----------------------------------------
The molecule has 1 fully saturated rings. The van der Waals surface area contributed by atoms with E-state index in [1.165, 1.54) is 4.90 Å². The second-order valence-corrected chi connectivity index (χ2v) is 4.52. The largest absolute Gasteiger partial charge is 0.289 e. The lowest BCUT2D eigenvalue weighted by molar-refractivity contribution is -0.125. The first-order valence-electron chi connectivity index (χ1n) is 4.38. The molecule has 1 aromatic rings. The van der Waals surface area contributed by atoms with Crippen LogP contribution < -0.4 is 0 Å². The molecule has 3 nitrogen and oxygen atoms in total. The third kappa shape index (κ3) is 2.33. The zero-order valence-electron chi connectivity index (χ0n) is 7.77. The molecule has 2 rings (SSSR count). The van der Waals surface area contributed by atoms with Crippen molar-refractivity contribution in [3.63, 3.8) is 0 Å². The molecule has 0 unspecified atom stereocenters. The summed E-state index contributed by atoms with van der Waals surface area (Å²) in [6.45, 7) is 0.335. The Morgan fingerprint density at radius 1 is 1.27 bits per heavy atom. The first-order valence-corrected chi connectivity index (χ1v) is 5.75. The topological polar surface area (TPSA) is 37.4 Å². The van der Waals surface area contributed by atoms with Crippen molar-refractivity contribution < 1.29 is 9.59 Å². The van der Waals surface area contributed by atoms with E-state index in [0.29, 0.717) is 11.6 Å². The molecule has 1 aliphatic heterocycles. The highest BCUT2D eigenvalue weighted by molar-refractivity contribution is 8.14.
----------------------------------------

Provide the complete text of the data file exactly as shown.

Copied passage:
The molecule has 1 fully saturated rings. The van der Waals surface area contributed by atoms with E-state index in [1.165, 1.54) is 4.90 Å². The second-order valence-corrected chi connectivity index (χ2v) is 4.52. The largest absolute Gasteiger partial charge is 0.289 e. The lowest BCUT2D eigenvalue weighted by molar-refractivity contribution is -0.125. The first-order valence-electron chi connectivity index (χ1n) is 4.38. The molecule has 1 aromatic rings. The van der Waals surface area contributed by atoms with Crippen LogP contribution < -0.4 is 0 Å². The molecule has 3 nitrogen and oxygen atoms in total. The third kappa shape index (κ3) is 2.33. The zero-order valence-electron chi connectivity index (χ0n) is 7.77. The molecule has 2 rings (SSSR count). The van der Waals surface area contributed by atoms with Crippen molar-refractivity contribution in [3.63, 3.8) is 0 Å². The molecule has 0 unspecified atom stereocenters. The summed E-state index contributed by atoms with van der Waals surface area (Å²) in [6.45, 7) is 0.335. The Morgan fingerprint density at radius 1 is 1.27 bits per heavy atom. The first-order valence-corrected chi connectivity index (χ1v) is 5.75. The topological polar surface area (TPSA) is 37.4 Å². The van der Waals surface area contributed by atoms with Crippen molar-refractivity contribution < 1.29 is 9.59 Å². The van der Waals surface area contributed by atoms with E-state index in [0.29, 0.717) is 11.6 Å². The molecule has 1 aliphatic heterocycles. The highest BCUT2D eigenvalue weighted by molar-refractivity contribution is 8.14.